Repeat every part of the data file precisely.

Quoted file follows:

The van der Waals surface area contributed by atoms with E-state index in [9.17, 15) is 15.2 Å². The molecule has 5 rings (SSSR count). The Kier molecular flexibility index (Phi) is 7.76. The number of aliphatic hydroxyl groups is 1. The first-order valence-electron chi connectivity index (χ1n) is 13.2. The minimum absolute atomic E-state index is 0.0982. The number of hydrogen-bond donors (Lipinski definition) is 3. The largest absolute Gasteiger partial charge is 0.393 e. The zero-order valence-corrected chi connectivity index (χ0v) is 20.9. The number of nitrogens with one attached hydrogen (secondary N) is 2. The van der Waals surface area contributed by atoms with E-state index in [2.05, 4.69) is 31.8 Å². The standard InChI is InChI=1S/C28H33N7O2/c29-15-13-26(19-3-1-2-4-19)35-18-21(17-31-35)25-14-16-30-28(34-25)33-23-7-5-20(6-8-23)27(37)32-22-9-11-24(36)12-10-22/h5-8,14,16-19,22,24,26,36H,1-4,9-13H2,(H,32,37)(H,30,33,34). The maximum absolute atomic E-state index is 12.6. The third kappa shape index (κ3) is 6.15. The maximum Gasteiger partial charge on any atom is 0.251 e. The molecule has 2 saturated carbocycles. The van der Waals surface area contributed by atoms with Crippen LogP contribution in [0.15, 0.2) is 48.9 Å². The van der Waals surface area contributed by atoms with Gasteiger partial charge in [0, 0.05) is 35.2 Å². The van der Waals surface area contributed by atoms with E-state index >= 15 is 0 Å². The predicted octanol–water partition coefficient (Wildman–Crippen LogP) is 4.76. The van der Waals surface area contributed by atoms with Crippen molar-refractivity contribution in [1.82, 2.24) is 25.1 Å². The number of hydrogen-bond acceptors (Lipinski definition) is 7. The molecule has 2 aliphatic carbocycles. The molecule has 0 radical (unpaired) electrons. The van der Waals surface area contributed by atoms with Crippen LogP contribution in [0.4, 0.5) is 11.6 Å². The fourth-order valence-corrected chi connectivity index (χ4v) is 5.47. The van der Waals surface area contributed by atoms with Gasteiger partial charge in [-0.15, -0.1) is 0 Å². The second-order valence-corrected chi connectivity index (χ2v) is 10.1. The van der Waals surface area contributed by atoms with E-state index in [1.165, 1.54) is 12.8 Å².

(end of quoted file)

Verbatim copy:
The van der Waals surface area contributed by atoms with E-state index in [9.17, 15) is 15.2 Å². The molecule has 5 rings (SSSR count). The Kier molecular flexibility index (Phi) is 7.76. The number of aliphatic hydroxyl groups is 1. The first-order valence-electron chi connectivity index (χ1n) is 13.2. The minimum absolute atomic E-state index is 0.0982. The number of hydrogen-bond donors (Lipinski definition) is 3. The largest absolute Gasteiger partial charge is 0.393 e. The zero-order valence-corrected chi connectivity index (χ0v) is 20.9. The number of nitrogens with one attached hydrogen (secondary N) is 2. The van der Waals surface area contributed by atoms with E-state index in [2.05, 4.69) is 31.8 Å². The standard InChI is InChI=1S/C28H33N7O2/c29-15-13-26(19-3-1-2-4-19)35-18-21(17-31-35)25-14-16-30-28(34-25)33-23-7-5-20(6-8-23)27(37)32-22-9-11-24(36)12-10-22/h5-8,14,16-19,22,24,26,36H,1-4,9-13H2,(H,32,37)(H,30,33,34). The maximum absolute atomic E-state index is 12.6. The third kappa shape index (κ3) is 6.15. The maximum Gasteiger partial charge on any atom is 0.251 e. The molecule has 2 saturated carbocycles. The van der Waals surface area contributed by atoms with Crippen LogP contribution in [0.15, 0.2) is 48.9 Å². The van der Waals surface area contributed by atoms with Gasteiger partial charge in [0, 0.05) is 35.2 Å². The van der Waals surface area contributed by atoms with E-state index >= 15 is 0 Å². The predicted octanol–water partition coefficient (Wildman–Crippen LogP) is 4.76. The van der Waals surface area contributed by atoms with Crippen molar-refractivity contribution in [1.82, 2.24) is 25.1 Å². The number of hydrogen-bond acceptors (Lipinski definition) is 7. The molecule has 2 aliphatic carbocycles. The molecule has 0 radical (unpaired) electrons. The van der Waals surface area contributed by atoms with Crippen LogP contribution in [0.4, 0.5) is 11.6 Å². The fourth-order valence-corrected chi connectivity index (χ4v) is 5.47. The van der Waals surface area contributed by atoms with Gasteiger partial charge in [-0.15, -0.1) is 0 Å². The second-order valence-corrected chi connectivity index (χ2v) is 10.1. The van der Waals surface area contributed by atoms with E-state index in [1.165, 1.54) is 12.8 Å².